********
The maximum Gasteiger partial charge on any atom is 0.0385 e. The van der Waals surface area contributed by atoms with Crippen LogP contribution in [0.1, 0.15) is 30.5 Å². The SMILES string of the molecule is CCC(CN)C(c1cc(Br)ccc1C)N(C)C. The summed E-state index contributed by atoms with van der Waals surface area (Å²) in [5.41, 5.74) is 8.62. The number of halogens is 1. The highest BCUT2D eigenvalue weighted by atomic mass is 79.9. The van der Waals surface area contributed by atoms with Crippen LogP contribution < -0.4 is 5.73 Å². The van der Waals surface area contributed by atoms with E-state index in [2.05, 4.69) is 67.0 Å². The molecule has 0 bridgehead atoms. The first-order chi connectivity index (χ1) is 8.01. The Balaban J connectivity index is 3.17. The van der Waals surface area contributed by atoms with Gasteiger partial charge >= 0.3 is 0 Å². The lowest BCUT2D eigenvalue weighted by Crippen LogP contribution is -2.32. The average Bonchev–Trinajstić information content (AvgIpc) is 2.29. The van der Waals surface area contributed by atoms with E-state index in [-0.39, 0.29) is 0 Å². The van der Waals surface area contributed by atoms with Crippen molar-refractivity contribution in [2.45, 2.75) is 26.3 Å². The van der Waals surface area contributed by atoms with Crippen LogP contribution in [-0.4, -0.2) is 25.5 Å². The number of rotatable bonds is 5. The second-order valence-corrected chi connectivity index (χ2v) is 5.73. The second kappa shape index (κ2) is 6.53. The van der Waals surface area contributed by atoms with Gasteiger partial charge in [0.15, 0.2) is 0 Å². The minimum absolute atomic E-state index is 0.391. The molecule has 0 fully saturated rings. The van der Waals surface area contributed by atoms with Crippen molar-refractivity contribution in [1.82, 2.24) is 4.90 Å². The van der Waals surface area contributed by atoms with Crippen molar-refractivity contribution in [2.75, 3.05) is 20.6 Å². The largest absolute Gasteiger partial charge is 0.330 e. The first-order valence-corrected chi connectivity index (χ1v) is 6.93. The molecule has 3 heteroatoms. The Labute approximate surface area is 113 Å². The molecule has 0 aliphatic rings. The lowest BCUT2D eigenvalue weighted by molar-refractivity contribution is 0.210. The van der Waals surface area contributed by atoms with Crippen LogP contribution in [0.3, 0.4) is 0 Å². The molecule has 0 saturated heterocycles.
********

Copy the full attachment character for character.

The maximum Gasteiger partial charge on any atom is 0.0385 e. The van der Waals surface area contributed by atoms with Crippen LogP contribution in [0.1, 0.15) is 30.5 Å². The SMILES string of the molecule is CCC(CN)C(c1cc(Br)ccc1C)N(C)C. The summed E-state index contributed by atoms with van der Waals surface area (Å²) in [5.41, 5.74) is 8.62. The number of halogens is 1. The highest BCUT2D eigenvalue weighted by atomic mass is 79.9. The van der Waals surface area contributed by atoms with Crippen LogP contribution < -0.4 is 5.73 Å². The van der Waals surface area contributed by atoms with E-state index in [2.05, 4.69) is 67.0 Å². The molecule has 0 bridgehead atoms. The first-order chi connectivity index (χ1) is 8.01. The Balaban J connectivity index is 3.17. The van der Waals surface area contributed by atoms with Gasteiger partial charge >= 0.3 is 0 Å². The lowest BCUT2D eigenvalue weighted by Crippen LogP contribution is -2.32. The average Bonchev–Trinajstić information content (AvgIpc) is 2.29. The van der Waals surface area contributed by atoms with E-state index in [-0.39, 0.29) is 0 Å². The van der Waals surface area contributed by atoms with Crippen molar-refractivity contribution in [2.45, 2.75) is 26.3 Å². The van der Waals surface area contributed by atoms with Crippen LogP contribution in [-0.4, -0.2) is 25.5 Å². The number of rotatable bonds is 5. The second-order valence-corrected chi connectivity index (χ2v) is 5.73. The second kappa shape index (κ2) is 6.53. The van der Waals surface area contributed by atoms with Gasteiger partial charge in [0.15, 0.2) is 0 Å². The minimum absolute atomic E-state index is 0.391. The molecule has 0 fully saturated rings. The van der Waals surface area contributed by atoms with Crippen molar-refractivity contribution in [1.82, 2.24) is 4.90 Å². The van der Waals surface area contributed by atoms with Crippen molar-refractivity contribution in [2.75, 3.05) is 20.6 Å². The largest absolute Gasteiger partial charge is 0.330 e. The first-order valence-corrected chi connectivity index (χ1v) is 6.93. The molecule has 3 heteroatoms. The Labute approximate surface area is 113 Å². The molecule has 0 aliphatic rings. The lowest BCUT2D eigenvalue weighted by molar-refractivity contribution is 0.210. The van der Waals surface area contributed by atoms with Crippen LogP contribution in [0.3, 0.4) is 0 Å². The molecule has 0 saturated heterocycles.